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Why Do I Pay a Medical Deductible After My Car Accident?

May 4, 2010 by Steven M. Gursten

Insurance attorney explains primary versus coordinated medical No-Fault benefits for car accident victims in Michigan

As an attorney who handles Michigan No-Fault insurance lawsuits, I speak with hundreds of auto accident victims a year, many who are confused about their insurance policies and benefits. A lot of my clients ask why they have to pay a medical deductible after a car accident, or a medical deductible that is more than $300.

The Michigan No-Fault law can be complicated and difficult to understand. This is what I tell my clients in efforts to help them:

Most people have “coordinated” or “excess” medical benefits on their auto insurance policies. This means that in the event the insured person is injured in a car or a truck accident, his or her health insurance is supposed to pay first, then the auto insurer is responsible for the balance under the Michigan No-Fault law.

Coordinated coverage is less expensive than primary coverage, as your auto insurance company expects it will not have to pay first in the event of a motor vehicle crash.

However, it often turns out that the auto insurer does end up paying first. One such example is if the health insurance policy contains an auto accident exclusion, which is an exclusion in the policy that states the insurer will not pay for treatment related to auto accidents if there is Michigan No-Fault insurance coverage that applies.

An even more common situation is when people lose their health coverage due to a work layoff or termination and forget to tell their auto insurer that they no longer have health insurance. When this happens, the auto insurer will usually charge a higher medical deductible than it would have had the health insurer been paying first. Most insurers charge anywhere from $0 to $300 for a medical lifetime deductible if the policy is set up correctly. If they end up in a primary position, they will increase this amount to $500 or $600 (as an example).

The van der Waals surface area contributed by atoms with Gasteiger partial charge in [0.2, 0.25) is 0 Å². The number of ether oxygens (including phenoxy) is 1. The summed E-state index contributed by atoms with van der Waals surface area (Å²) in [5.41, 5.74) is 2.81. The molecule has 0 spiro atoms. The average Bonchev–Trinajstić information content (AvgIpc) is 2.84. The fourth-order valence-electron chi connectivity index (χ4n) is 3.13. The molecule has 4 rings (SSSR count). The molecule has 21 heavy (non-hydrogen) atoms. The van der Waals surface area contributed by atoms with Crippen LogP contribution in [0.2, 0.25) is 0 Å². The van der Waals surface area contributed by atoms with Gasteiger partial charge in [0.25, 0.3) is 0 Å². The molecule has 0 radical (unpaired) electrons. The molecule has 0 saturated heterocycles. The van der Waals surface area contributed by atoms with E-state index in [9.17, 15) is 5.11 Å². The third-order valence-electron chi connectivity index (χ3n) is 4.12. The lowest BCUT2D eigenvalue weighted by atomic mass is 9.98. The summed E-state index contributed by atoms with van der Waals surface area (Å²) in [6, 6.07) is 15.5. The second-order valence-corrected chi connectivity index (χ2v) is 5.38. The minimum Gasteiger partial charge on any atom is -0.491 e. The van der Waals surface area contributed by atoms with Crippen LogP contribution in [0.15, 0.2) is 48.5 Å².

But there are exceptions.

GMAC Financial Services charges a $2,500 deductible if the insured person was supposed to have primary coverage and did not. Additionally, Medicare and Medicaid are not supposed to be used for auto accidents, as they are payers of last resort. If an insurance agent asks you if you have other health insurance, remember that Medicare and/or Medicaid do not count. Therefore, you need to have any medical benefits from your auto insurance as primary on your auto insurance policy. Another term for this is primary medical PIP (personal injury protection).

Finally, keep in mind that there can be substantial penalties if someone is using Medicare or Medicaid instead of No-Fault insurance to treat for personal injuries caused by an auto accident. Many medical doctors do not understand this issue, and will simply send bills to Medicare or Medicaid instead of submitting them to a No-Fault insurer as they are supposed to. Please make sure to contact a knowledgeable No-Fault insurance attorney immediately if this happens.

On Thursday, I will continue on this topic, discussing situations when Michigan drivers should choose primary medical PIP benefits.

– This blog post was written by Jeffrey A. Bussell. Jeff is an attorney in Michigan Auto Law’s pre-litigation division, where he works closely with auto accident victims in the early stages of their lawsuits, helping them recover important insurance benefits making certain they receive whatever medical treatment is necessary for a full recovery.

Related information:

When is it Too Late to File a Car Accident Claim in Michigan?

Important Michigan Car Insurance Coverage Issues

Out of State Car Accidents and the Michigan No-Fault Law

Michigan Auto Accident Guide: Top 10 Things to Know

Michigan Auto Law is the largest law firm exclusively handling car accident, truck accident, motorcycle accident and bus cases throughout the state. Call (800) 777-0028 if you’ve been injured in an auto accident, and would like to speak to a lawyer.

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